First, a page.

The Na­tional Em­pow­er­ment Fund (NEF) is push­ing to com­bine the de­mands for state-owned and black-owned banks.


What South Africa needs is a bank that is 51% black­owned and 49% state-owned, NEF CEO Philisiwe Mthethwa told Par­lia­ment at the hear­ings.

Her more sig­nif­i­cant pro­posal is that the state then di­rect 30% of all pub­lic sec­tor bank de­posits into this new bank. This would be over R100 bil­lion and im­me­di­ately al­low it to be a fairly large lender.

Another vein of pro­pos­als would see the ex­ist­ing DFIs ag­glom­er­ated to form the base of a state-owned bank.

Chris Ma­likane, tech­ni­cal ad­viser to fi­nance min­is­ter Malusi Gi­gaba, re­cently told City Press that his take on a state bank is one based on the DFIs that also com­pete in the re­tail mar­ket.

A drawn-out process of ra­tio­nal­is­ing DFIs is well un­der way.

The depart­ment of hu­man set­tle­ments an­nounced last month that it had com­pleted the long-awaited con­sol­i­da­tion of three na­tional hous­ing fi­nance in­sti­tu­tions into a new Hu­man Set­tle­ments De­vel­op­ment Bank.

Min­is­ter of Hu­man Set­tle­ments Lindiwe Sisulu called it “the as­set that our strug­gling black en­trepreneurs have been wait­ing for” in her re­cent bud­get speech.

In ef­fect, the Na­tional Hous­ing Fi­nance Cor­po­ra­tion will ab­sorb two smaller en­ti­ties – the Ru­ral Hous­ing Loan Fund, and the Na­tional Ur­ban Re­con­struc­tion and Hous­ing Agency.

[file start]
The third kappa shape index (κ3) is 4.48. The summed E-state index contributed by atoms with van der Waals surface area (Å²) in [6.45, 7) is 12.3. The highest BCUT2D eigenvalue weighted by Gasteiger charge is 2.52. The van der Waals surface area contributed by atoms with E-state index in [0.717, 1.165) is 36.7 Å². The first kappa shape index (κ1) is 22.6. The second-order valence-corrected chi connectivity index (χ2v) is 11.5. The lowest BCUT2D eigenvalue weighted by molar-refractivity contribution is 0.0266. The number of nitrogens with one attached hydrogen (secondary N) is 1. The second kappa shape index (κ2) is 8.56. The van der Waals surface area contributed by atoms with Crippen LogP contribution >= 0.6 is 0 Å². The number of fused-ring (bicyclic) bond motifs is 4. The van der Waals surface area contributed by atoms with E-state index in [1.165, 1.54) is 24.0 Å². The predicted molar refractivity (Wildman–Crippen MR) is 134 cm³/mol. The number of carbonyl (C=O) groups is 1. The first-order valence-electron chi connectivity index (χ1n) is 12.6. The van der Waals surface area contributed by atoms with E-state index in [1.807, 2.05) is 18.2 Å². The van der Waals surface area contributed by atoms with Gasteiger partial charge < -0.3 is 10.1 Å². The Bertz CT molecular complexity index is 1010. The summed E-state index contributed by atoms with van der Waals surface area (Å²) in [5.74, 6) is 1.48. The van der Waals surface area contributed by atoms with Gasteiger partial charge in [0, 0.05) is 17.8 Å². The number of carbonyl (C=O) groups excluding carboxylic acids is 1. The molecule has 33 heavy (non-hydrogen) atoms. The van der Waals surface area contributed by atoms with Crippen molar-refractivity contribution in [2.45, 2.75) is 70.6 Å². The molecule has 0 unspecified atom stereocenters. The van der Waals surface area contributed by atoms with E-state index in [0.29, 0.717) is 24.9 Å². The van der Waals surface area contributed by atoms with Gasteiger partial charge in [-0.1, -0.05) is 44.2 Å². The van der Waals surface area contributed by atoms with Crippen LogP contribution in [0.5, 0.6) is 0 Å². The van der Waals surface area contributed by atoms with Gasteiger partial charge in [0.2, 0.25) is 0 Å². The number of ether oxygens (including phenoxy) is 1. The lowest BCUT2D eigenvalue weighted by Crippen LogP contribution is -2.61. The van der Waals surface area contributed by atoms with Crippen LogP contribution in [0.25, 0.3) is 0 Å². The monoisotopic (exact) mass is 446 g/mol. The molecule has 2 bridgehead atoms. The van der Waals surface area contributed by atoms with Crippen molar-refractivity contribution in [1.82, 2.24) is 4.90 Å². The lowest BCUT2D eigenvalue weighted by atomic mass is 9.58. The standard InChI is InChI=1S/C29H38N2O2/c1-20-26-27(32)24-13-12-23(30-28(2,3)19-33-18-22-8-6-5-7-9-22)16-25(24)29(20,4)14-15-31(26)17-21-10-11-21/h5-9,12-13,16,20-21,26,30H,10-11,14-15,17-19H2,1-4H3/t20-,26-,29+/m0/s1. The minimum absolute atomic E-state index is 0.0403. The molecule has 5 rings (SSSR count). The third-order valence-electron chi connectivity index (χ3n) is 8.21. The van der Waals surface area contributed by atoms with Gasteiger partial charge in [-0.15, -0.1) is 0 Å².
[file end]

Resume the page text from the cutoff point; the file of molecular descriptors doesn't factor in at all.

This amal­ga­ma­tion was first mooted in a 2008 Trea­sury re­view of the DFIs.

All three lend money to in­ter­me­di­aries such as con­trac­tors and re­tail lenders to in­cen­tivise the pro­vi­sion of af­ford­able hous­ing, un­der­stood as hous­ing af­ford­able to peo­ple earn­ing less than R15 000 per month.

The com­bined en­tity will have a bal­ance sheet of around R4 bil­lion – a small part of the R254 bil­lion in as­sets of the state’s DFIs, dom­i­nated by the In­dus­trial De­vel­op­ment Cor­po­ra­tion (IDC), De­vel­op­ment Bank of South­ern Africa and the Land Bank.

The con­sol­i­da­tion of a hous­ing bank fol­lows other con­sol­i­da­tions like the IDC’s ab­sorp­tion of the Small En­ter­prise De­vel­op­ment Agency in 2012 and the on­go­ing con­ver­sion of the Na­tional Em­pow­er­ment Fund into an IDC sub­sidiary.